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> Inventory Db - Correct Table Structure, Access 2016    
 
   
wheeledgoat
post Jul 28 2019, 08:49 AM
Post#1



Posts: 67
Joined: 18-December 18



Howdy folks,

I wanted to check in with you kind and helpful humans to ensure I start this off on the right foot. I've been googling around and think that I want to set up like:

tblItems (itemID, itemDescription, itemSize, itemLotNum, itemExpiration)
tblTransaction (trxID, itemID(FK), transTypeID(FK), trxDate, trxAmount, trxNote, CustomerID(FK))
tblTransType (transTypeID, received, used, waste, expire, transfer, manualAdj)
tblCustomers, etc...

On this board I've read many times where someone was admonished for storing a value that could be calculated, citing violation of 1NF... but I can't help but wonder - in 2022, is it optimal design that the db will have to pour through all transaction entries from 2019 forward to calculate current inventory? Something makes me want to create a "verified inventory" value that would be used.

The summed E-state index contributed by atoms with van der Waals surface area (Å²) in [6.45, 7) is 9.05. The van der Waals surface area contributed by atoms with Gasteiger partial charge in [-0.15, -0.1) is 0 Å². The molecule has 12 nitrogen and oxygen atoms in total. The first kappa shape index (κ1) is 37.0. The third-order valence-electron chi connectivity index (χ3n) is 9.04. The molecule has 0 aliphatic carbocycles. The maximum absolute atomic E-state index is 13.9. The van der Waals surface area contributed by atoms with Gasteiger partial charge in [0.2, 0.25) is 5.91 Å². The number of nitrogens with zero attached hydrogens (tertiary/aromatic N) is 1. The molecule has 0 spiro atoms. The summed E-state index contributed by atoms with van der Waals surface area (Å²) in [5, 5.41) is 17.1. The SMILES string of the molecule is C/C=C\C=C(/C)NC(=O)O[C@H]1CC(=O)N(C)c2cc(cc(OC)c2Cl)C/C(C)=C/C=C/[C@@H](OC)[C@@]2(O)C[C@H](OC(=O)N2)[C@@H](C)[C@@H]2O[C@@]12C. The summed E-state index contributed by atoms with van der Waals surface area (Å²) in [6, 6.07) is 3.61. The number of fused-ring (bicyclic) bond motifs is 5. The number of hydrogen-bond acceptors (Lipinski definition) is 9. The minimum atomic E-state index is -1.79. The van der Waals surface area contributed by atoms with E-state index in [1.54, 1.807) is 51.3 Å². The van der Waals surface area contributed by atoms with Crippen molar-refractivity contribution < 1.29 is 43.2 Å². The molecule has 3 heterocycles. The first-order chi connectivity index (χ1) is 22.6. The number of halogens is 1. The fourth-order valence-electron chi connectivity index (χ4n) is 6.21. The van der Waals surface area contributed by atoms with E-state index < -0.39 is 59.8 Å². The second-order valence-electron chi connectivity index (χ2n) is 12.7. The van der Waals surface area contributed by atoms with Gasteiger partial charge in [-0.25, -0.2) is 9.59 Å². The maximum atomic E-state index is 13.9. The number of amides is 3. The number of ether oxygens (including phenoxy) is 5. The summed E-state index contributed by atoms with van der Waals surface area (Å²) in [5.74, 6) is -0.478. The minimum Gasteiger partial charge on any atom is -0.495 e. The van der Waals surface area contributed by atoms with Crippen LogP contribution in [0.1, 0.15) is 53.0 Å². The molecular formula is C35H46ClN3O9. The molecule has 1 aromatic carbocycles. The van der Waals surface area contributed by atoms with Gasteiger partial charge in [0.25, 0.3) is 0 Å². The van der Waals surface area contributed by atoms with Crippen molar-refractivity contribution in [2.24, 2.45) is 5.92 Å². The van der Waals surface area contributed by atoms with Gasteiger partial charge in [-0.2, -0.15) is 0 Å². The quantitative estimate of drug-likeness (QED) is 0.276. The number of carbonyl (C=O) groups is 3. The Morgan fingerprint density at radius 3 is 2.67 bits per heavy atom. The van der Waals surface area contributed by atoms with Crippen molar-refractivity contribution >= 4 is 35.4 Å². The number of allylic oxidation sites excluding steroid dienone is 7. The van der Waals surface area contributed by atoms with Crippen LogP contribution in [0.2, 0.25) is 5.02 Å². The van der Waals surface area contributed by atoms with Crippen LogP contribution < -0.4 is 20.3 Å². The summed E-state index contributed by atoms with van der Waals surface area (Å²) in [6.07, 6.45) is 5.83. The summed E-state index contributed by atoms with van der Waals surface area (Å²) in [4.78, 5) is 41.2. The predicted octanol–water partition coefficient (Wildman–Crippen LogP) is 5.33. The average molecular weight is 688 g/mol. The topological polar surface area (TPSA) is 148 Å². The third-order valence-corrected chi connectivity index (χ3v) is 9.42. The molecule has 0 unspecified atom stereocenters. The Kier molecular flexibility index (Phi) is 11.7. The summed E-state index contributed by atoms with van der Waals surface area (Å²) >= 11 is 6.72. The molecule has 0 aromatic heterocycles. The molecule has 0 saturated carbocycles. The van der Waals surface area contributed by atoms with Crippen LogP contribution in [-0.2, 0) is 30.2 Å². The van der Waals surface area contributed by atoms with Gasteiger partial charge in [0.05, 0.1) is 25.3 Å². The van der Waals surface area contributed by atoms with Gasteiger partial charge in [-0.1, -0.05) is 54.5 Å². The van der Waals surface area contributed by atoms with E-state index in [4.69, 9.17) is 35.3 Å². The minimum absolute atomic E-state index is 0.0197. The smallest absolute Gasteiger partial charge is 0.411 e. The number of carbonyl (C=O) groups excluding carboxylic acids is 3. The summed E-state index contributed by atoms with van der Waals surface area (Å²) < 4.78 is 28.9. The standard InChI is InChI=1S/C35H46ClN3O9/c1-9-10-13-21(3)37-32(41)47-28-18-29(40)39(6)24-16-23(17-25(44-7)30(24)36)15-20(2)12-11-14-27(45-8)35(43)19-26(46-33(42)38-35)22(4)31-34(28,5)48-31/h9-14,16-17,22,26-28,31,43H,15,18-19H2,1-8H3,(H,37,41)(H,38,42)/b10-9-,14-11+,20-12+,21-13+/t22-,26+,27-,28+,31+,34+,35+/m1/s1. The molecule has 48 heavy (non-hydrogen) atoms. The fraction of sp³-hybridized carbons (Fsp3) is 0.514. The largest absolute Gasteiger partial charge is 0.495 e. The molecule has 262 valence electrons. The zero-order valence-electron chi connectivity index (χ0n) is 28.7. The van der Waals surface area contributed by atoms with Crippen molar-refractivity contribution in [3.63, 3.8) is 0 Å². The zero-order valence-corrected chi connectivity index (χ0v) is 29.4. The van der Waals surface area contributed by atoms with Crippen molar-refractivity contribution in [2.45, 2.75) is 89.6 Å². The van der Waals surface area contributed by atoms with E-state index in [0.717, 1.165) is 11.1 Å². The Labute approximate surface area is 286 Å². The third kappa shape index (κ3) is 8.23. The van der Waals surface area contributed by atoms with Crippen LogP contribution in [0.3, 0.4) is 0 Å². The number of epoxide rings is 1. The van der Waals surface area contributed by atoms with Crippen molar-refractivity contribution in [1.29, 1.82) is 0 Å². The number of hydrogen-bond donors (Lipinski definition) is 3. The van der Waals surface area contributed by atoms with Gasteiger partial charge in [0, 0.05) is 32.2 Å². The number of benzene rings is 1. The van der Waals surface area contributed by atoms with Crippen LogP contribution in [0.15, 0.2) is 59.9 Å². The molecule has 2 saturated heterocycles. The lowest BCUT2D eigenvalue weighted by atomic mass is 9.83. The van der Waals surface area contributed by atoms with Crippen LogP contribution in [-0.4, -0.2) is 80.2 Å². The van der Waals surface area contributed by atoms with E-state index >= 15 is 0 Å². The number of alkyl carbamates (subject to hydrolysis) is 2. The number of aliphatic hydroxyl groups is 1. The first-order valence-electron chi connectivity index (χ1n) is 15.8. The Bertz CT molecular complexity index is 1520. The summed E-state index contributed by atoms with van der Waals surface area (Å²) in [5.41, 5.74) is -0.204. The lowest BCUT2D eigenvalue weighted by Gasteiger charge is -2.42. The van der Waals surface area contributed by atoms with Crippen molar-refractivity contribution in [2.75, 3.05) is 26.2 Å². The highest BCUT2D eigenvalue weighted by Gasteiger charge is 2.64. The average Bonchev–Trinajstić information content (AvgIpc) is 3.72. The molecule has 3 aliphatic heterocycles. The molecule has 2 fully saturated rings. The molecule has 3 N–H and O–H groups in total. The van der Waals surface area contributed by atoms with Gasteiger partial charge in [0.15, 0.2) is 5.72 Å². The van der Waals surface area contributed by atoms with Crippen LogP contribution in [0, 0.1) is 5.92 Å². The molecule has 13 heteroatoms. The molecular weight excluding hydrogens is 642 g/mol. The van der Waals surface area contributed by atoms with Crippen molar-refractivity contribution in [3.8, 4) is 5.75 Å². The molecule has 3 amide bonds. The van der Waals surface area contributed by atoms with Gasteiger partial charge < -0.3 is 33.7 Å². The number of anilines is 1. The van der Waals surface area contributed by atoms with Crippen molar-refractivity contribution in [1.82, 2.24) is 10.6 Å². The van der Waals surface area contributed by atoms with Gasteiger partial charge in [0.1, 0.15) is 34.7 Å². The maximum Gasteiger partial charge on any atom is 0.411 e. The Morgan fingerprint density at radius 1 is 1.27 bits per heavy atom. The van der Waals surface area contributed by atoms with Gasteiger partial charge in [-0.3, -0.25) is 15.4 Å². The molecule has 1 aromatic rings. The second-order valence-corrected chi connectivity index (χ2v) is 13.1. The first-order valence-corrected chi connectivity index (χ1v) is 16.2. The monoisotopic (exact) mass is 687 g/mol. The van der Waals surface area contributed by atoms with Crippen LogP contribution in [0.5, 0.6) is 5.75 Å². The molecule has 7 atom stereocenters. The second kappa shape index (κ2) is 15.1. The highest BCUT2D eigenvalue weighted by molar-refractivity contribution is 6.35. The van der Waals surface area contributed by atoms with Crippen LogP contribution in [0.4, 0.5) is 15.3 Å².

Vital is the need to run detailed reports to review all previous transactions, though, which is somewhat incongruous with using a verified/reconciled inventory count and only calculating transactions since then.... or is it??

Any thoughts on the proper structure would be enormously appreciated!!


--------------------
"If you don't make mistakes, you're not working on hard enough problems." -Frank Wilczek